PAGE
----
More single women can now freeze ova

Some rabbinical arbiters oppose Health Ministry move, while others – especially in national religious sector – reluctantly go along.

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January 18, 2011 06:56
3 minute read.
UNTIL NOW, only teenage girls and women undergoing

Freezing Ova 311. (photo credit: Associated Press)

From now on, women aged 30 to 41 who lack partners are able to have up to 20 of their healthy eggs frozen and stored at their own expense in hospital fertility unit ova banks for later use.

The Health Ministry issued for publication on Tuesday the rules and regulations it set down to allow this procedure.

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The ministry also determined rules for allowing fertile women of all ages whose eggs could be destroyed by medical treatment to freeze them as well for use after their recovery.

Until now, only teenage girls and women undergoing chemotherapy or other treatments that destroy ova have been allowed to have the procedure done – at state expense – so they can eventually become pregnant through invitro fertilization (IVF). This major change in Health Ministry regulations went into effect following recommendations last year by the National Bioethics Council that were turned into legal stipulations by Mira Hibner, the ministry’s legal adviser.

The freezing of human eggs for medical reasons includes carriers of the Fragile X premutation; women with signs of early menopause, autoimmune diseases or chromosomal syndromes; candidates for preventive surgical removal of the ovaries; or women due to undergo surgery that involves ovary removal. The basket of health services pays for egg removal, freezing and storage of eggs from such women.

Women who want to freeze their eggs at their own expense for nonmedical reasons are expected largely to be religious women who for halachic reasons do not want to get pregnant at the moment with donated sperm but are waiting for “the right man to appear.”

If he doesn’t arrive, they can use them to try to become pregnant with a sperm donation.

According to the new regulations, the ova can be defrosted for IVF until the woman reaches a maximum age (at present) of 54 years. Every five years, those with frozen ova have to inform the IVF center where their eggs are being kept that they want them to remain there. If the hospital is not informed, the eggs will be destroyed, but women with ova deposits can donate them to other women who want to get pregnant if the two meet ministry criteria.

The ministry regulations do not prevent lesbian women aged 30 to 41 from freezing their eggs, said Hibner, as any woman in the stipulated age group who fills out a form applying for the arrangement can undergo the procedure.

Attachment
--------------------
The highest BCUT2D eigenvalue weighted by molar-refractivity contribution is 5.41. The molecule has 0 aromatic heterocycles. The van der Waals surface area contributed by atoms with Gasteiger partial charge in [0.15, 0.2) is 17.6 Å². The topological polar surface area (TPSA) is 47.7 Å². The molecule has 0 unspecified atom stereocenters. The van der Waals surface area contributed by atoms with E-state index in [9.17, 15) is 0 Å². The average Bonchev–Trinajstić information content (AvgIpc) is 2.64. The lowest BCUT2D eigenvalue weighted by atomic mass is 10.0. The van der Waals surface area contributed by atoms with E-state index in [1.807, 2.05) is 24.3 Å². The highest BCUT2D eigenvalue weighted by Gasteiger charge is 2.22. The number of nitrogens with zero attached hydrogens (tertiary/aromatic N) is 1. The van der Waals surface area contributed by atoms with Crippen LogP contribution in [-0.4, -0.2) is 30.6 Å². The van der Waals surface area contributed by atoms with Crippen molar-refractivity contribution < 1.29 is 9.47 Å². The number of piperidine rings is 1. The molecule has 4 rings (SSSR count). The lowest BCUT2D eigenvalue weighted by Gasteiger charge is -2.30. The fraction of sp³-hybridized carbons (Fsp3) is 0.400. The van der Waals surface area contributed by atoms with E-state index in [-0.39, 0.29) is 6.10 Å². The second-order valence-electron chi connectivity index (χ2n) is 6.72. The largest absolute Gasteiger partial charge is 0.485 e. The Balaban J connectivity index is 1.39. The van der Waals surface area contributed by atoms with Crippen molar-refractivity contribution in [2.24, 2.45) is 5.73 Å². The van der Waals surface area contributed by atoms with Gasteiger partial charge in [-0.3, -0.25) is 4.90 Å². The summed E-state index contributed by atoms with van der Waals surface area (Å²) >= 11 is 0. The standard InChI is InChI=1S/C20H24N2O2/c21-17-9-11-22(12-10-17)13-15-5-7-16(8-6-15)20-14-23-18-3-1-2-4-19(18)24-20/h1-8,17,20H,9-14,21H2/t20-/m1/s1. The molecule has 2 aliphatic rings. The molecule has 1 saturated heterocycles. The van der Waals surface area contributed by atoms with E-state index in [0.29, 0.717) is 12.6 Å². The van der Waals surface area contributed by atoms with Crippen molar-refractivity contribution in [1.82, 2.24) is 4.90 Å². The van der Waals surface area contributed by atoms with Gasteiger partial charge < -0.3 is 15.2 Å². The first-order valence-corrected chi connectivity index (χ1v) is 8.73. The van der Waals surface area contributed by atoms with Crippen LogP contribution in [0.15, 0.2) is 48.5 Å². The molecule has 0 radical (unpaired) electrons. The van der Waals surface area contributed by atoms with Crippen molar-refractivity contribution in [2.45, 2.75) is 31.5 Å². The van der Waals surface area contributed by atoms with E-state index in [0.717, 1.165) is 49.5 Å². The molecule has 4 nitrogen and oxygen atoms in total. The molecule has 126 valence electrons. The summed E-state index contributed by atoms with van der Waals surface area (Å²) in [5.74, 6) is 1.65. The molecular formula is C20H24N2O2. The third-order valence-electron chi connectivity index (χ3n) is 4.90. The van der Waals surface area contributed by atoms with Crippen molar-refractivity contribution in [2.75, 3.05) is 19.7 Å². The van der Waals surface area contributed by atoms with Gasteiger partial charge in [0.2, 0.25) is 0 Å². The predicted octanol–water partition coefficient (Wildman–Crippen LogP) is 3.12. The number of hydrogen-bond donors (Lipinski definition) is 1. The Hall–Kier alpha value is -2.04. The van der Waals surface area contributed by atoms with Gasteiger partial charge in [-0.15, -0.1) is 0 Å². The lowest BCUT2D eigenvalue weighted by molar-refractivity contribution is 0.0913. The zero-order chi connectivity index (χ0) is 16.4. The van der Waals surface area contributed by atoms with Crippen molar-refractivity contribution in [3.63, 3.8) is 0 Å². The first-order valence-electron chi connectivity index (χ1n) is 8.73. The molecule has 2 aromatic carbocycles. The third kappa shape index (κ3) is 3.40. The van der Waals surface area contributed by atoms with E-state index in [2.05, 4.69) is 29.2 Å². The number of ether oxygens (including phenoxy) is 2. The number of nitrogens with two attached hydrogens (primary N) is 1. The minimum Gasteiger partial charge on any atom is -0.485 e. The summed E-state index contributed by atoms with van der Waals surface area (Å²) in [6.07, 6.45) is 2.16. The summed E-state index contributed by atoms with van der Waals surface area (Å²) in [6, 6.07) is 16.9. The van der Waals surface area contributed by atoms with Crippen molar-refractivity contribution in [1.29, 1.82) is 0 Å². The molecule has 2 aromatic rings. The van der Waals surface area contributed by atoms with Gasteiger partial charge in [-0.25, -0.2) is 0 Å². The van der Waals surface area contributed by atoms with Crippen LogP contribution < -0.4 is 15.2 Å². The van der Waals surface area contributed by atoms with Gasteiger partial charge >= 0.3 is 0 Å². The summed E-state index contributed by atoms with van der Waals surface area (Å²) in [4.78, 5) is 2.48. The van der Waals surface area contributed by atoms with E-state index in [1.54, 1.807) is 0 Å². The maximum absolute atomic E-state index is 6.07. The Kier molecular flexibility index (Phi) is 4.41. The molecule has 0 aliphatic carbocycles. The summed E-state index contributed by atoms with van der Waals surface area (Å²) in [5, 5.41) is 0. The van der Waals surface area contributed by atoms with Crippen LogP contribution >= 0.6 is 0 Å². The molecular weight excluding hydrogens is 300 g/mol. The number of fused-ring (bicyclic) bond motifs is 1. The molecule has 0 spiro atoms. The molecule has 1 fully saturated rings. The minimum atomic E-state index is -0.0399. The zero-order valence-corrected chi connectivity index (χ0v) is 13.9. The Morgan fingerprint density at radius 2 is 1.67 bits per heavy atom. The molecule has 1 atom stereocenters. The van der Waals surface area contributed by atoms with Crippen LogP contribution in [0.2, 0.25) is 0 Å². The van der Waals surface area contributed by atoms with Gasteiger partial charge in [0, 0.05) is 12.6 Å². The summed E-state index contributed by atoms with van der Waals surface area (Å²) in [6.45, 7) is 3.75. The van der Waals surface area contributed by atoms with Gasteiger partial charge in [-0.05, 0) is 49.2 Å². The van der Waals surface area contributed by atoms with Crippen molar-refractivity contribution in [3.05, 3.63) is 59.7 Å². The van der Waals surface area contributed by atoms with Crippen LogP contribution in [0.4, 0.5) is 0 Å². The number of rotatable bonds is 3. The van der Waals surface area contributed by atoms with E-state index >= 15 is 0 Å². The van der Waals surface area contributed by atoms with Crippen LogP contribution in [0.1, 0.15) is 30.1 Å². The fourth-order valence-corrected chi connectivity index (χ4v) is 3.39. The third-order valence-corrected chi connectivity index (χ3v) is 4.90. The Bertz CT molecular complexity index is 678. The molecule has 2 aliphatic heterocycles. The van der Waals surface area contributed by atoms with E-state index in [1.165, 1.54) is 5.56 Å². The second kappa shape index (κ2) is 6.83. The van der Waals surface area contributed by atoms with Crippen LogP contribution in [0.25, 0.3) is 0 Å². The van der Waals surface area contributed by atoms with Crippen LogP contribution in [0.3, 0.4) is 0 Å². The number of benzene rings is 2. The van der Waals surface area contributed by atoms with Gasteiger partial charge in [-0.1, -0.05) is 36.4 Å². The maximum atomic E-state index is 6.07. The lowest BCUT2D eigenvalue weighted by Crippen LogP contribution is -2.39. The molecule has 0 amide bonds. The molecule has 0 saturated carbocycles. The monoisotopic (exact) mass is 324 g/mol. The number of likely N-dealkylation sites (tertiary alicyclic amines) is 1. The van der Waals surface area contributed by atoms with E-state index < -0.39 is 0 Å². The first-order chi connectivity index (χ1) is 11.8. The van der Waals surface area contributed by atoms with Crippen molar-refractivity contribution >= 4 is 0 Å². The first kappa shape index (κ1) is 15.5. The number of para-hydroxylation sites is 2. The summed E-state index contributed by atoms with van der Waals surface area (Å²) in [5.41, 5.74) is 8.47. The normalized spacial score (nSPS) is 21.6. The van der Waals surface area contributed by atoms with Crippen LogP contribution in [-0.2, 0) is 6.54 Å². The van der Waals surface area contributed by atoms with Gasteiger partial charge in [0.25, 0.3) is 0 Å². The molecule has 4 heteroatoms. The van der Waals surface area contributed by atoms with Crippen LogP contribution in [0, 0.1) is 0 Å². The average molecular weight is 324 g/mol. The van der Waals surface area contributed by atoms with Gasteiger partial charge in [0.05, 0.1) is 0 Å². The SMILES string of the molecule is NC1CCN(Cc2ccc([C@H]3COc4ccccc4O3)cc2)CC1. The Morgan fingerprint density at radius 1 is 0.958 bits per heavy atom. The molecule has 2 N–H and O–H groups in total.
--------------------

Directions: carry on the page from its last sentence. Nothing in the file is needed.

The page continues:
The cost of freezing and storing eggs for nonmedical reasons “will not be cheap – it will be in the thousands of shekels – but cheaper than if done abroad,” said Hibner.

IVF units in all the country’s general hospitals will have to inform the ministry of the number of such arrangements and the number or pregnancies and deliveries achieved with them.

Hibner last year told The Jerusalem Post that “we believe it will reduce the demand for donated ova, which are in very short supply. The ministry will prepare posters to explain to women that storing ova for later use will not guarantee that they will become pregnant, as success rates are far from 100 percent.”

The legal adviser predicted that women who were busy with a career and wanted to get pregnant later would not be a significant group among those getting the procedure done. In fact, a relevant sector will be single religious women who have not found husbands yet and don’t want to wait until their ova are “too old” to produce healthy babies.

Some leading rabbinical arbiters have opposed single women freezing eggs, while other prominent ones – especially in the national religious sector – have reluctantly agreed to it. At the recent conference of the Puah Institute for Fertility According to Halacha, Kiryat Arba Chief Rabbi Dov Lior (who is national religious) said women are not – unlike men – halachicly obliged to have children.

“If a child is born without a father figure, there can be negative characteristics; this is not the solution.”

If they don’t find a proper match, they can always adopt an existing child, he suggested.

He suggested that the institute would be well advised to set up a nonprofit matchmaking service to help women in their 20s and 30s to find a mate.

But Puah founder and director Rabbi Menachem Burstein has been quoted as saying that while it was preferable for women to marry and then get pregnant the natural way, it was better to freeze one’s eggs and wait for a husband than to use a sperm donation to produce a baby when single.


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